Subgroups of patients with angina pectoris and normal coronary arteries are known to have pacing-induced lactate production and, therefore, myocardial ischemia. To examine the mechanism of this pacing-induced ischemia, the effect of incremental atrial pacing on coronary blood flow and metabolism was studied in 27 patients with angina and normal coronary arteries. Seventeen patients continued to exhibit normal lactate extraction even at heart rates up to 160 beats/min (Group 1), whereas in 10 patients (Group 2) lactate extraction changed to production at the highest pacing rate. Coronary blood flow increased in Group 1 patients by 18, 41 and 75%, respectively, as heart rate was increased by 20 beat/min increments from 100 to 160 beats/min. In contrast, coronary blood flow increased by only 8, 7 and 14%, at the three respective pacing rates in Group 2. Between the heart rates of 100 and 160 beats/min, coronary vascular resistance decreased 32% in Group 1 patients but was unchanged in Group 2 patients. There was no significant change in the ratio of myocardial 02 consumption/rate-pressure product in Group 1 patients, but this ratio decreased from 0.91 ± 0.26 ml O2·min−1·(mm Hg·beats/min)−1 to 0.53 ± 0.11 (p < 0.05) in Group 2 patients as heart rate increased from baseline to 160 beats/min. Thus, patients with angina and normal coronary arteries who develop ischemia with pacing have a decreased coronary vasodilator response that interferes with their ability to increase myocardial oxygen supply to match the higher demand.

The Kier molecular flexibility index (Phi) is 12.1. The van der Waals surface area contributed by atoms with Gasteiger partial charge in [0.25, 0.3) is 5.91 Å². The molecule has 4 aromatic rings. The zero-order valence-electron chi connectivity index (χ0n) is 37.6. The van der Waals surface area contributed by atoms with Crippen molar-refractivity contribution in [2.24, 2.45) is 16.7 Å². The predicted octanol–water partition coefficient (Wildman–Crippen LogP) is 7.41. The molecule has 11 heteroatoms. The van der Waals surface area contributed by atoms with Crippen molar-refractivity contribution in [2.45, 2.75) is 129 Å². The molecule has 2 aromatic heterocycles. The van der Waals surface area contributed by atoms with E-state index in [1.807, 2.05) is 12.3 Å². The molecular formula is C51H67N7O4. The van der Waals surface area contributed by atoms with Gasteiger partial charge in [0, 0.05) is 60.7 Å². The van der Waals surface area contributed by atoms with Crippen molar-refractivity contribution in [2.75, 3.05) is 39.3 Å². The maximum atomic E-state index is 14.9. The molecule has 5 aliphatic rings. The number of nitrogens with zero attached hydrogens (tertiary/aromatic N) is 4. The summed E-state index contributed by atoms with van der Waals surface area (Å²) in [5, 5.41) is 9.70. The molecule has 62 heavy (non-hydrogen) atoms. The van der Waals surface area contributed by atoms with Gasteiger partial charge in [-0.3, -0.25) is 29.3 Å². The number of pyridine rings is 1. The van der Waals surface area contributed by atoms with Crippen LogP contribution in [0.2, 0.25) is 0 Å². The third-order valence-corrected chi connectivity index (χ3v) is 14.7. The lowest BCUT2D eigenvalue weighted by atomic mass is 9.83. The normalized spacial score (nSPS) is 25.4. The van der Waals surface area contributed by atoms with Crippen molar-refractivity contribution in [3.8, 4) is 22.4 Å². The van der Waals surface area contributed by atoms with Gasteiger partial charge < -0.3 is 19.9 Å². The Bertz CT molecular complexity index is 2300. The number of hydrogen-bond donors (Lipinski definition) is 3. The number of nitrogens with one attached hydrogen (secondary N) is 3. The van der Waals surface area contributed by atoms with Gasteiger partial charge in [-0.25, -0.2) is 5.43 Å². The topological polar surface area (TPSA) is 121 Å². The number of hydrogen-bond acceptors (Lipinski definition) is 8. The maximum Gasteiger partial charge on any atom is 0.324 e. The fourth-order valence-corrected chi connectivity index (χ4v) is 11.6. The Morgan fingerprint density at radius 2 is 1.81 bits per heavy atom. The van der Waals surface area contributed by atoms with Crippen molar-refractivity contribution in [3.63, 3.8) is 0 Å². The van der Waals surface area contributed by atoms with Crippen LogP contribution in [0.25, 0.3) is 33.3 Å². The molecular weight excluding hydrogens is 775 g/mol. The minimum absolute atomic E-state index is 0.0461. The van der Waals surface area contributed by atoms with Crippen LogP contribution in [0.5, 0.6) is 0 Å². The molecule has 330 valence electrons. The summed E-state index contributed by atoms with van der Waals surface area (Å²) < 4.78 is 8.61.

ASJC Scopus subject areas
- Cardiology and Cardiovascular Medicine